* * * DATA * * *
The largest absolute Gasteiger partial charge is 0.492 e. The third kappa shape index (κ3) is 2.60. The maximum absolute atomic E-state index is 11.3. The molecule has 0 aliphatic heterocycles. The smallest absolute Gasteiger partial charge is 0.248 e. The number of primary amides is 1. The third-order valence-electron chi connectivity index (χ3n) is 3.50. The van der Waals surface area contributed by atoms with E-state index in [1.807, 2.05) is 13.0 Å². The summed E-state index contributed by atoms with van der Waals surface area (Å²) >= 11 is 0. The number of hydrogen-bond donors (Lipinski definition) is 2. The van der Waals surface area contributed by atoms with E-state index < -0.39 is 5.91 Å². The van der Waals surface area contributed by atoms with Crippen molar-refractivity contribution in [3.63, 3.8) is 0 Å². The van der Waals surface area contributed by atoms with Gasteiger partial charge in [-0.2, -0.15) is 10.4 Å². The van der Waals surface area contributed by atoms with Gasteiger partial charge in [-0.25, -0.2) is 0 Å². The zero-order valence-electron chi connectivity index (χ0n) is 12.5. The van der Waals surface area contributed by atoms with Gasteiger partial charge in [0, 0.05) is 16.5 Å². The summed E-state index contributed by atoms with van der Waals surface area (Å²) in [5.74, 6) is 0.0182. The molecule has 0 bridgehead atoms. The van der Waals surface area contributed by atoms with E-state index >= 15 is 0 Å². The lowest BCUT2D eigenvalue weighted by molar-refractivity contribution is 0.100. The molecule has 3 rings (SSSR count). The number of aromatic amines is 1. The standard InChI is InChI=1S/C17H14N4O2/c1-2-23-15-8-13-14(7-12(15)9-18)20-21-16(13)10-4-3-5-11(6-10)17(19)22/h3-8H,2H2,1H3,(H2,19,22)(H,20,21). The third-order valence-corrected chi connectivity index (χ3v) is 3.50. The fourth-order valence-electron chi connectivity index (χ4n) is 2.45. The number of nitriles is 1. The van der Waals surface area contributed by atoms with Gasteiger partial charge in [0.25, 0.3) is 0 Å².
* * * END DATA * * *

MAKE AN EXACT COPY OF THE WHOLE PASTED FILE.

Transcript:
The largest absolute Gasteiger partial charge is 0.492 e. The third kappa shape index (κ3) is 2.60. The maximum absolute atomic E-state index is 11.3. The molecule has 0 aliphatic heterocycles. The smallest absolute Gasteiger partial charge is 0.248 e. The number of primary amides is 1. The third-order valence-electron chi connectivity index (χ3n) is 3.50. The van der Waals surface area contributed by atoms with E-state index in [1.807, 2.05) is 13.0 Å². The summed E-state index contributed by atoms with van der Waals surface area (Å²) >= 11 is 0. The number of hydrogen-bond donors (Lipinski definition) is 2. The van der Waals surface area contributed by atoms with E-state index < -0.39 is 5.91 Å². The van der Waals surface area contributed by atoms with Crippen molar-refractivity contribution in [3.63, 3.8) is 0 Å². The van der Waals surface area contributed by atoms with Gasteiger partial charge in [-0.2, -0.15) is 10.4 Å². The van der Waals surface area contributed by atoms with Gasteiger partial charge in [-0.25, -0.2) is 0 Å². The zero-order valence-electron chi connectivity index (χ0n) is 12.5. The van der Waals surface area contributed by atoms with Gasteiger partial charge in [0, 0.05) is 16.5 Å². The summed E-state index contributed by atoms with van der Waals surface area (Å²) in [5.74, 6) is 0.0182. The molecule has 0 bridgehead atoms. The van der Waals surface area contributed by atoms with E-state index >= 15 is 0 Å². The lowest BCUT2D eigenvalue weighted by molar-refractivity contribution is 0.100. The molecule has 3 rings (SSSR count). The number of aromatic amines is 1. The standard InChI is InChI=1S/C17H14N4O2/c1-2-23-15-8-13-14(7-12(15)9-18)20-21-16(13)10-4-3-5-11(6-10)17(19)22/h3-8H,2H2,1H3,(H2,19,22)(H,20,21). The third-order valence-corrected chi connectivity index (χ3v) is 3.50. The fourth-order valence-electron chi connectivity index (χ4n) is 2.45. The number of nitriles is 1. The van der Waals surface area contributed by atoms with Gasteiger partial charge in [0.25, 0.3) is 0 Å².